United States of America, Appellee, v. Jackie Lynn Bible-wilson, Appellant, 699 F.2d 445 (8th Cir. 1983)

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U.S. Court of Appeals for the Eighth Circuit - 699 F.2d 445 (8th Cir. 1983) Submitted Feb. 11, 1983. Decided Feb. 16, 1983

Daniel M. Scott, Federal Public Defender, Minneapolis, Minn., for appellant.

James M. Rosenbaum, U.S. Atty., Thomas B. Heffelfinger, Asst. U.S. Atty., D. Minn., Minneapolis, Minn., Paul R. Scoggin, Legal Intern, for appellee.

Before BRIGHT, Circuit Judge, FLOYD R. GIBSON, Senior Circuit Judge, and McMILLIAN, Circuit Judge.

PER CURIAM.


Appellant Jackie Lynn Bible-Wilson was convicted by a jury in the United States District Court for the District of Minnesota1  of armed bank robbery in violation of 18 U.S.C. § 2113(a) and (d). In this appeal, appellant challenges the sufficiency of the evidence to support the jury's verdict. We affirm.

On January 19, 1982, a lone female entered the First National Bank of Minneapolis-Plymouth, and approached teller Arleathia Brown. She produced a "stickup" note and a gun and said that she wanted all the money. Brown gave her approximately $6,350, which she put in her purse. The woman then turned and left the bank. The robbery was recorded on videotape and lasted less than a minute.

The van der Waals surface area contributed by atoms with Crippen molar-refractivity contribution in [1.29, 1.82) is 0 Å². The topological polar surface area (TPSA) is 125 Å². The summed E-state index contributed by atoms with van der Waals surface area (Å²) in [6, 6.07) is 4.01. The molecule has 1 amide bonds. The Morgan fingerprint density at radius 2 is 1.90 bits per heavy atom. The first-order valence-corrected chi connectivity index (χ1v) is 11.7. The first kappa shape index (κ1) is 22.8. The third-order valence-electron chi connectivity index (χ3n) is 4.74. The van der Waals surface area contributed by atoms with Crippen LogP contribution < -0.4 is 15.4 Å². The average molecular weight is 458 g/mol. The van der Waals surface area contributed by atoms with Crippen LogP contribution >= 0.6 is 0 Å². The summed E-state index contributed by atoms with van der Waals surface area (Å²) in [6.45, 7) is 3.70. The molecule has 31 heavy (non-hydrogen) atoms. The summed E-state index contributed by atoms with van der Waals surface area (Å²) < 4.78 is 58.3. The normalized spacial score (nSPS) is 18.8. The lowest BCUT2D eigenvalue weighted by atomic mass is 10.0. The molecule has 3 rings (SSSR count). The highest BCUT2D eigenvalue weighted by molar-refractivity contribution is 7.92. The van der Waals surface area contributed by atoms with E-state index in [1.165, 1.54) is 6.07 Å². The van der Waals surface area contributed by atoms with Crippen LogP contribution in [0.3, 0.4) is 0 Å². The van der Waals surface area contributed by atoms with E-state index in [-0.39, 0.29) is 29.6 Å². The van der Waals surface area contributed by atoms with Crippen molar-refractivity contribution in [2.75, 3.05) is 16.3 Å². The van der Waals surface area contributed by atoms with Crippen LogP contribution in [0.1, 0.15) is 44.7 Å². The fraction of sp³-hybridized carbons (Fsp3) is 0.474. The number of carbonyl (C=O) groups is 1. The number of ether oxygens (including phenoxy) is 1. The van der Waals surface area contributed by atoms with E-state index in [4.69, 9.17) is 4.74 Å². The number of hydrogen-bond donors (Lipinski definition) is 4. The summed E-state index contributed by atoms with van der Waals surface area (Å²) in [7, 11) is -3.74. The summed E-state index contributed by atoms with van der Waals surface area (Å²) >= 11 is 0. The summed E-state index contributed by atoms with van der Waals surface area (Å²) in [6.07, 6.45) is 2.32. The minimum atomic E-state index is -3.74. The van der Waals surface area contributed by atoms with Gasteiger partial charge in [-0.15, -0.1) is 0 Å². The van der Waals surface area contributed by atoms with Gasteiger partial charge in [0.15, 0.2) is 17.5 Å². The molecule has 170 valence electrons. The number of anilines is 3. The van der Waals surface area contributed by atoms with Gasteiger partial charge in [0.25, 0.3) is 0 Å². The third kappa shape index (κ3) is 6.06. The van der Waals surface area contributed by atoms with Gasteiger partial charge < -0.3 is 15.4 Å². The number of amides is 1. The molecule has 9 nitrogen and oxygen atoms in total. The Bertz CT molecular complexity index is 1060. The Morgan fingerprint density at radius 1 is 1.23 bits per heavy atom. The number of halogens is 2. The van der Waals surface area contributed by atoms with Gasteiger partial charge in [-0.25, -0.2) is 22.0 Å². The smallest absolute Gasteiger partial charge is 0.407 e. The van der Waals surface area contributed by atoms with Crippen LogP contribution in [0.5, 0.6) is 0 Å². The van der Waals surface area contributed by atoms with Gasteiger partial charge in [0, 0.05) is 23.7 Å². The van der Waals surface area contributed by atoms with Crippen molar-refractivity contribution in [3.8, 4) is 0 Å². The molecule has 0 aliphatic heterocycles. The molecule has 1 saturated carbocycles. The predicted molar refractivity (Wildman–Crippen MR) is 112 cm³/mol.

Appellant contends that because the government's case rested entirely upon the contradictory testimony of two government informants, the jury was not presented with credible evidence tending to show that appellant was the person who committed the robbery. This contention ignores the testimony of the teller, Arleathia Brown, who identified appellant in court as the robber. The jury also viewed the bank surveillance videotape of the robbery.

In reviewing the sufficiency of the evidence in a jury trial, the court must view the evidence in the light most favorable to the verdict and must accept all reasonable inferences from the evidence that tend to support the verdict. United States v. Taylor, 599 F.2d 832, 838 (8th Cir. 1979). After reviewing the record in the instant case, we conclude that substantial evidence exists to support the conviction.

Accordingly, we affirm.

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The Honorable Donald D. Alsop, United States District Judge for the District of Minnesota, presiding